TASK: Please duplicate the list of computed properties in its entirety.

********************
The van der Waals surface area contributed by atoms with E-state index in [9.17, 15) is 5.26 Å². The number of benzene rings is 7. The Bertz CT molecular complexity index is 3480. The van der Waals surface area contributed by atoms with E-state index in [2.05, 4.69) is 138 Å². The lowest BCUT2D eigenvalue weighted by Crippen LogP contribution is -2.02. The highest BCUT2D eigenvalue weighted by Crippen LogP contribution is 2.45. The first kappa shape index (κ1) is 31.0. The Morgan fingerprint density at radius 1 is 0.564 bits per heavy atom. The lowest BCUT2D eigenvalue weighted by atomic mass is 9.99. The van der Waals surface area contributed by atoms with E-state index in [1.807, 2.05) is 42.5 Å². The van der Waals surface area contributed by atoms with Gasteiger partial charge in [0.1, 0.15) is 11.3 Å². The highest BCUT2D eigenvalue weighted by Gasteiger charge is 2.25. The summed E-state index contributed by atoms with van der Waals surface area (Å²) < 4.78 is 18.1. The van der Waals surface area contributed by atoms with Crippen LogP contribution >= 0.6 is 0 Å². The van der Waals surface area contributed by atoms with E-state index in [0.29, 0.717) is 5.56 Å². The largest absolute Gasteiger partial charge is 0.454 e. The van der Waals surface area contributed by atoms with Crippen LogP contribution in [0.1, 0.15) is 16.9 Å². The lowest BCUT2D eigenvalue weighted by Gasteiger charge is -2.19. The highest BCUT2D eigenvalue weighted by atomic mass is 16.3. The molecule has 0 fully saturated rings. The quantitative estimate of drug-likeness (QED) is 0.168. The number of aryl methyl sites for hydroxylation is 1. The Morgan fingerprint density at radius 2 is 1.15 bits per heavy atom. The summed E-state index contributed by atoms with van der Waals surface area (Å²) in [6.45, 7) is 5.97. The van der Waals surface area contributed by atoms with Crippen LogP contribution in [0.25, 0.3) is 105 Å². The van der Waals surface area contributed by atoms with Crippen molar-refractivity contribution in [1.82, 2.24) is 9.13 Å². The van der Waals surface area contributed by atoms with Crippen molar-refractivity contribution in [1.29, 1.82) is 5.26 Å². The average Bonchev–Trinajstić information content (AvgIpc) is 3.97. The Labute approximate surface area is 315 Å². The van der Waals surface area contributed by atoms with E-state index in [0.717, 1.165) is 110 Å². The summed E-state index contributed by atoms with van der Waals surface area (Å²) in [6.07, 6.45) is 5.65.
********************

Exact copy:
The van der Waals surface area contributed by atoms with E-state index in [9.17, 15) is 5.26 Å². The number of benzene rings is 7. The Bertz CT molecular complexity index is 3480. The van der Waals surface area contributed by atoms with E-state index in [2.05, 4.69) is 138 Å². The lowest BCUT2D eigenvalue weighted by Crippen LogP contribution is -2.02. The highest BCUT2D eigenvalue weighted by Crippen LogP contribution is 2.45. The first kappa shape index (κ1) is 31.0. The Morgan fingerprint density at radius 1 is 0.564 bits per heavy atom. The lowest BCUT2D eigenvalue weighted by atomic mass is 9.99. The van der Waals surface area contributed by atoms with E-state index in [1.807, 2.05) is 42.5 Å². The van der Waals surface area contributed by atoms with Gasteiger partial charge in [0.1, 0.15) is 11.3 Å². The highest BCUT2D eigenvalue weighted by Gasteiger charge is 2.25. The summed E-state index contributed by atoms with van der Waals surface area (Å²) < 4.78 is 18.1. The van der Waals surface area contributed by atoms with Crippen LogP contribution >= 0.6 is 0 Å². The van der Waals surface area contributed by atoms with E-state index in [0.29, 0.717) is 5.56 Å². The largest absolute Gasteiger partial charge is 0.454 e. The van der Waals surface area contributed by atoms with Crippen LogP contribution in [0.1, 0.15) is 16.9 Å². The lowest BCUT2D eigenvalue weighted by Gasteiger charge is -2.19. The highest BCUT2D eigenvalue weighted by atomic mass is 16.3. The molecule has 0 fully saturated rings. The quantitative estimate of drug-likeness (QED) is 0.168. The number of aryl methyl sites for hydroxylation is 1. The Morgan fingerprint density at radius 2 is 1.15 bits per heavy atom. The summed E-state index contributed by atoms with van der Waals surface area (Å²) in [6.45, 7) is 5.97. The van der Waals surface area contributed by atoms with Crippen LogP contribution in [0.25, 0.3) is 105 Å². The van der Waals surface area contributed by atoms with Crippen molar-refractivity contribution in [1.82, 2.24) is 9.13 Å². The van der Waals surface area contributed by atoms with Crippen molar-refractivity contribution in [1.29, 1.82) is 5.26 Å². The average Bonchev–Trinajstić information content (AvgIpc) is 3.97. The Labute approximate surface area is 315 Å². The van der Waals surface area contributed by atoms with E-state index in [0.717, 1.165) is 110 Å². The summed E-state index contributed by atoms with van der Waals surface area (Å²) in [6.07, 6.45) is 5.65.